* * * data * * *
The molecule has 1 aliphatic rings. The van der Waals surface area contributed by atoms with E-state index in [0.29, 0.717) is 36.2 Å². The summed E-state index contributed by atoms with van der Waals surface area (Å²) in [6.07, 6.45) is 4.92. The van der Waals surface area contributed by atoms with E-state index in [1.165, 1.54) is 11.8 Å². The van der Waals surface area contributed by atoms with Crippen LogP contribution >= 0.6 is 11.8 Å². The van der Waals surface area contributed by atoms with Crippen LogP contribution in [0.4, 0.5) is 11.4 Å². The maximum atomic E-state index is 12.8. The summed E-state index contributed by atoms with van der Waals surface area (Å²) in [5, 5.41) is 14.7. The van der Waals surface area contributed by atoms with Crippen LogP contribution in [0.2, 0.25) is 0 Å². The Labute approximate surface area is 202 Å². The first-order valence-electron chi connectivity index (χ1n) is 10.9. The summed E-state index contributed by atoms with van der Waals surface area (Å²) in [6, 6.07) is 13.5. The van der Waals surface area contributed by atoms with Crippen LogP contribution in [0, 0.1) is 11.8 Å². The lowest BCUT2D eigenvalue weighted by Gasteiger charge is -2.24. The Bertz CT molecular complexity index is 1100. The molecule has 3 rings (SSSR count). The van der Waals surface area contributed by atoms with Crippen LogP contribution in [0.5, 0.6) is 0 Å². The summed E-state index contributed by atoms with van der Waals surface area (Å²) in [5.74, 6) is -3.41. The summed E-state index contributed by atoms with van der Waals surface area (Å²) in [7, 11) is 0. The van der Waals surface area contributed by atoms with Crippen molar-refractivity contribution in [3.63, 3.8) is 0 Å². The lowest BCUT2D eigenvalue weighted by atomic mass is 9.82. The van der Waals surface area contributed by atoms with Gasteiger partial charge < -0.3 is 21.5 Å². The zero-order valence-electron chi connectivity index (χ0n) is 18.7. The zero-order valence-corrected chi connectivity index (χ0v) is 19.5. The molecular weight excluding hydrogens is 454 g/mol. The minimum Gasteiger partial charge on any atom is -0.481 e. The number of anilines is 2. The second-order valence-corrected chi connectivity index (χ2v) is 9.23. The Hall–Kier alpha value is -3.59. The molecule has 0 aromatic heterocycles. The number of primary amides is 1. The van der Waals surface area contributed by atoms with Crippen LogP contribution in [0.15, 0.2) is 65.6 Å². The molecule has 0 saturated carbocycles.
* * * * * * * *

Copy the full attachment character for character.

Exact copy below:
The molecule has 1 aliphatic rings. The van der Waals surface area contributed by atoms with E-state index in [0.29, 0.717) is 36.2 Å². The summed E-state index contributed by atoms with van der Waals surface area (Å²) in [6.07, 6.45) is 4.92. The van der Waals surface area contributed by atoms with E-state index in [1.165, 1.54) is 11.8 Å². The van der Waals surface area contributed by atoms with Crippen LogP contribution >= 0.6 is 11.8 Å². The van der Waals surface area contributed by atoms with Crippen LogP contribution in [0.4, 0.5) is 11.4 Å². The maximum atomic E-state index is 12.8. The summed E-state index contributed by atoms with van der Waals surface area (Å²) in [5, 5.41) is 14.7. The van der Waals surface area contributed by atoms with Crippen LogP contribution in [0.2, 0.25) is 0 Å². The Labute approximate surface area is 202 Å². The first-order valence-electron chi connectivity index (χ1n) is 10.9. The summed E-state index contributed by atoms with van der Waals surface area (Å²) in [6, 6.07) is 13.5. The van der Waals surface area contributed by atoms with Crippen LogP contribution in [0, 0.1) is 11.8 Å². The lowest BCUT2D eigenvalue weighted by Gasteiger charge is -2.24. The Bertz CT molecular complexity index is 1100. The molecule has 3 rings (SSSR count). The van der Waals surface area contributed by atoms with Crippen LogP contribution in [0.5, 0.6) is 0 Å². The summed E-state index contributed by atoms with van der Waals surface area (Å²) in [5.74, 6) is -3.41. The summed E-state index contributed by atoms with van der Waals surface area (Å²) in [7, 11) is 0. The van der Waals surface area contributed by atoms with Crippen molar-refractivity contribution in [3.63, 3.8) is 0 Å². The lowest BCUT2D eigenvalue weighted by atomic mass is 9.82. The van der Waals surface area contributed by atoms with Gasteiger partial charge < -0.3 is 21.5 Å². The zero-order valence-electron chi connectivity index (χ0n) is 18.7. The zero-order valence-corrected chi connectivity index (χ0v) is 19.5. The molecular weight excluding hydrogens is 454 g/mol. The minimum Gasteiger partial charge on any atom is -0.481 e. The number of anilines is 2. The second-order valence-corrected chi connectivity index (χ2v) is 9.23. The Hall–Kier alpha value is -3.59. The molecule has 0 aromatic heterocycles. The number of primary amides is 1. The van der Waals surface area contributed by atoms with Crippen LogP contribution in [0.15, 0.2) is 65.6 Å². The molecule has 0 saturated carbocycles.